High-resolution dives were summarised by more segments than low-resolution ones. Consequently, high-resolution dives are characterised by more segments of each behavioural mode that are shorter in duration than low-resolution segments (Additional file 4). For both resolutions, the average depths of hunting and transit segments are similar showing the concordance in behavioural mode detection with the two methods (Additional file 4; Fig. 1). On average, huntinghighres time (see “Fine scale analysis of foraging behaviour”) was 9 ± 0.05 min and 6.5 ± 0.05 min per dive representing 42 ± 0.2 % and 59 ± 0.3 % of the corresponding dive duration, for SES and the Weddell seal, respectively (see [21]). On average, huntinglowres time was 9 ± 0.06 and 7 ± 0.05 min per dive, representing 44 ± 0.3 % and 70 ± 0.3 % of the corresponding dive duration, for SES and the Weddell seal, respectively. Southern elephant seals spent 41 and 42 % of their total dive duration foraging when considering huntinghighres and huntinglowres time, respectively. The Weddell seal spent 67 and 77 % of their total dive duration foraging when considering huntinghighres and huntinglowres time, respectively.

Foraging effort and prey capture attempts in SES

In SES dives, prey capture attempt rates were three times higher in hunting segments than transit ones for both resolution datasets (Table 3). In addition, hunting segments were associated with four times more PrCA than transit ones with 77 and 68 % of total PrCA occurring during huntinghighres and huntinglowres segments, respectively (Table 3; Fig. 1c, d).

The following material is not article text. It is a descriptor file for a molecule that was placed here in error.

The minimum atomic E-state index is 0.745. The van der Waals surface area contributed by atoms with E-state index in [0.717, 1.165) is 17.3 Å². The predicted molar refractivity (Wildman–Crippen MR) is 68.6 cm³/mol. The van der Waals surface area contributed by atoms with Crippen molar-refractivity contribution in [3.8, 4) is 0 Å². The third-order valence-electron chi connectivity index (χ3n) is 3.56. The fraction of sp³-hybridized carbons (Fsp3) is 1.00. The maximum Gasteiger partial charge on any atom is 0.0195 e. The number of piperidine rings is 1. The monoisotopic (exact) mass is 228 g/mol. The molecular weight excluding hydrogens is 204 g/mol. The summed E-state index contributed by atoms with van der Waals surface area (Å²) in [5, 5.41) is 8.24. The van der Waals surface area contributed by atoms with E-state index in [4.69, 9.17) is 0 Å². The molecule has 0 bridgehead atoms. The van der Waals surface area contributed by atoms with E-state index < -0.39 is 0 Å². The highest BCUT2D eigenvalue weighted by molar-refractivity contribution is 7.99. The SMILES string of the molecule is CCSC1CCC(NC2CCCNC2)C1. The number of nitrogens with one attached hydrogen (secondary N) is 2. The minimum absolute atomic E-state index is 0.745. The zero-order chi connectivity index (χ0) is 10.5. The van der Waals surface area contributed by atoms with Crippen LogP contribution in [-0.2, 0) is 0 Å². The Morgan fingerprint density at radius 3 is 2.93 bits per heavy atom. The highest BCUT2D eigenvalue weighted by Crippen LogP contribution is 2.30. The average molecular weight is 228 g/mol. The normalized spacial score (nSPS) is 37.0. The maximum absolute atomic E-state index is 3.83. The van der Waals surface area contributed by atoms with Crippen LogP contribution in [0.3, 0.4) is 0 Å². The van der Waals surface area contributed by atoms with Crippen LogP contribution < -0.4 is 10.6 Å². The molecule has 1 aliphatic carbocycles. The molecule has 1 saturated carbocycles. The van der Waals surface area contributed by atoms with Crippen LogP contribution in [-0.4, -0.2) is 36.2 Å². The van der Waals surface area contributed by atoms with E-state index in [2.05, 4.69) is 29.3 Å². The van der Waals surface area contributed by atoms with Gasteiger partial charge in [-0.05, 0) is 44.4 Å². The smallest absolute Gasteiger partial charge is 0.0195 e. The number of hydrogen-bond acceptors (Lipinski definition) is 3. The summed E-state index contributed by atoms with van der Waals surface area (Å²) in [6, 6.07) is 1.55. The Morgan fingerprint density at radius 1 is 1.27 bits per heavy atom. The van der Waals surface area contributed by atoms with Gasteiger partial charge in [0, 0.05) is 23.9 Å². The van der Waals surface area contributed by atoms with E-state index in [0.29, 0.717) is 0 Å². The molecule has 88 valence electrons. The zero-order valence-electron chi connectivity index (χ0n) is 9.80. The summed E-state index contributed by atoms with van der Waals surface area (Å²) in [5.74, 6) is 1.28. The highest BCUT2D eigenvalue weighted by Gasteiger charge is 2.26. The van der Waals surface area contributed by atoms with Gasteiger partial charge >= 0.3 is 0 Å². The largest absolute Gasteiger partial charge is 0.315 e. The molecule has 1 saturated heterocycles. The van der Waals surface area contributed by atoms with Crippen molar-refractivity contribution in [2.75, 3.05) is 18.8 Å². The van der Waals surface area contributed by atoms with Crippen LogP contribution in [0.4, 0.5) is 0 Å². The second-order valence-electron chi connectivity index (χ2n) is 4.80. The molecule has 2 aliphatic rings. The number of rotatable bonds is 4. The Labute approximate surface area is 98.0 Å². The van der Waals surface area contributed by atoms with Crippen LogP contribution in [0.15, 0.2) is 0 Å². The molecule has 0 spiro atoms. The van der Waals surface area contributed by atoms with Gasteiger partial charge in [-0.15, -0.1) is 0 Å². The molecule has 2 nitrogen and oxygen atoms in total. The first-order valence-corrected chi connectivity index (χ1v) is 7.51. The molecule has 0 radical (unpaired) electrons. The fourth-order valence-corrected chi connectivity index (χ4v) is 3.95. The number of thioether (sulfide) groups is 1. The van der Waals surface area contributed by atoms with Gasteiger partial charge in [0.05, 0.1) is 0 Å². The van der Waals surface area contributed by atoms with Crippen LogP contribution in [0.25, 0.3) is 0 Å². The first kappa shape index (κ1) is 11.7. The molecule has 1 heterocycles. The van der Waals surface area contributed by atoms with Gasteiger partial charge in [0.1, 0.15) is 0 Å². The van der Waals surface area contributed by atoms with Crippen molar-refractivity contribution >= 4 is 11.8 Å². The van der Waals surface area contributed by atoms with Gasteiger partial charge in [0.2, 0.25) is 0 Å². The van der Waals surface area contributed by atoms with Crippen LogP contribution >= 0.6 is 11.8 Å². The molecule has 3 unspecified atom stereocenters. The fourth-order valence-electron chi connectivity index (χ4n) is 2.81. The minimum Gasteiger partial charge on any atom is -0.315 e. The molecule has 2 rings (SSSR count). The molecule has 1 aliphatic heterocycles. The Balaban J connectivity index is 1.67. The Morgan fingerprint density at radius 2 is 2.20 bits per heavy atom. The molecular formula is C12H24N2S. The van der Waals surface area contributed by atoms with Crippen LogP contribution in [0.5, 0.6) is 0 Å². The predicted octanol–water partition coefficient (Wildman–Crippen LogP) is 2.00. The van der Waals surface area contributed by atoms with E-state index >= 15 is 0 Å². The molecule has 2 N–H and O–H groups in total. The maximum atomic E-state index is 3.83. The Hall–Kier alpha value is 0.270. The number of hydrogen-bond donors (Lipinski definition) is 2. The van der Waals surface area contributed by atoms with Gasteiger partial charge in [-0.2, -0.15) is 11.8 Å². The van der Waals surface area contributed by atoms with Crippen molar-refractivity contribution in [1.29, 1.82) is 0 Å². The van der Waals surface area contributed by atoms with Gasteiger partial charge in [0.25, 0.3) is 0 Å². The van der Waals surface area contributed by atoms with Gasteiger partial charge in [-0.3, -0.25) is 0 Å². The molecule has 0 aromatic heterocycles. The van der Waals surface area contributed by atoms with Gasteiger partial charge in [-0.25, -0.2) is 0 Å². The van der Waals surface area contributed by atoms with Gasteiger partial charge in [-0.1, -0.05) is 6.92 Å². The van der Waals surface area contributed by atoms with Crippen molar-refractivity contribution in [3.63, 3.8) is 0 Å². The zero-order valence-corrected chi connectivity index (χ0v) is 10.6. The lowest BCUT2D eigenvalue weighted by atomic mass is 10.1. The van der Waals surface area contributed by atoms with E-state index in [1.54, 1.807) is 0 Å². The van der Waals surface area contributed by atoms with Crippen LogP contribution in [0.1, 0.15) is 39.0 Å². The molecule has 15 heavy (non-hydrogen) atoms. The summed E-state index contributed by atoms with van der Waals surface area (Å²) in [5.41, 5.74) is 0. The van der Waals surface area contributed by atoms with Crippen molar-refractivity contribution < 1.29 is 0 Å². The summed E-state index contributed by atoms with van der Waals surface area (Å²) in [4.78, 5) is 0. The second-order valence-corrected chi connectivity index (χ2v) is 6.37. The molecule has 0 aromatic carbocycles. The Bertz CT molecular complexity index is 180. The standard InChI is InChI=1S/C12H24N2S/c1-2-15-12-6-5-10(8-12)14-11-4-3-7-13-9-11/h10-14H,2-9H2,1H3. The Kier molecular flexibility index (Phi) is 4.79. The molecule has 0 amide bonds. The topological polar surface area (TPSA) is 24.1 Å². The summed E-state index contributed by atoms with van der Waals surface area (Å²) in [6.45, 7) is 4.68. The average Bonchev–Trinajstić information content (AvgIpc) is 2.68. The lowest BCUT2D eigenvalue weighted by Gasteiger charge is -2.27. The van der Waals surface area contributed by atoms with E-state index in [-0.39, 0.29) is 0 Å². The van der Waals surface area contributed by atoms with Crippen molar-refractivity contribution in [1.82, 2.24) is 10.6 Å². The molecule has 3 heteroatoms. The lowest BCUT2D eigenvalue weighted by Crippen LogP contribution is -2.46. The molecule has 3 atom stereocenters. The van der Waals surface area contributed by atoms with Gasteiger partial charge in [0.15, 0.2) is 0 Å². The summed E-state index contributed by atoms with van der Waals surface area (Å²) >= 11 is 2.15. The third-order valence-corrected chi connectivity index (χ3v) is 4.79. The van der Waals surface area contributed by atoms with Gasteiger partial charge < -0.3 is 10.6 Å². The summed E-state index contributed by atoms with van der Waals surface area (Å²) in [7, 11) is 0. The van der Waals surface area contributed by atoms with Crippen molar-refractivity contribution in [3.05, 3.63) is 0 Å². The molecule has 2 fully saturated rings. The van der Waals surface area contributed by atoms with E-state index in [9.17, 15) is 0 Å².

Table 3

Occurrence of prey capture attempts in SES dives

 

Intensified foraging effort

Transit

N PrCA/segment

 High resolution

2.5 ± 0.02

0.6 ± 0.007

 Low resolution

3.9 ± 0.04

0.9 ± 0.01

PrCA rate (n/min of segment duration)

 High resolution

1 ± 0.007

0.3 ± 0.003

 Low resolution

0.6 ± 0.006

0.2 ± 0.003

% of total PrCA

 High resolution

77

23

 Low resolution

68

32

Number of prey capture attempts (PrCA) and rate of PrCA per segment according to the foraging behaviour (i.e. hunting or transit) associated with the corresponding segment (mean ± SE from data pooled for the two SES). Percentages of total PrCA were calculated on the whole dataset for both resolutions independently. Hunting phases of high-resolution dives (vertical sinuosity <0.9) and low-resolution dives (segments associated with vertical velocity ≤0.4 m s−1) indicate parts within a dive where a seal intensifies its foraging behaviour

Discussion

We present a new method for identifying areas of hunting activity within low-resolution dive data, which can be used at the scale of individual dives. Our results show that (1) of five potential indices, the huntinglowres time was the most correlated of the indices to the huntinghighres time, (2) times allocated to foraging at the dive or trip scale were quite similar when estimated by huntinghighres and huntinglowres time, (3) 77 % of total PrCA occurred in huntinghighres mode segments of high-resolution dives and despite dive information being much more degraded in low-resolution dives, 68 % of total PrCA occurred in the huntinglowres segments which were also associated with four times more PrCA than transitlowres segments. Importantly, the concurrent prey capture attempts (PrCA) estimated from high-resolution acceleration data for SES supported the low-resolution foraging effort index identified with our method.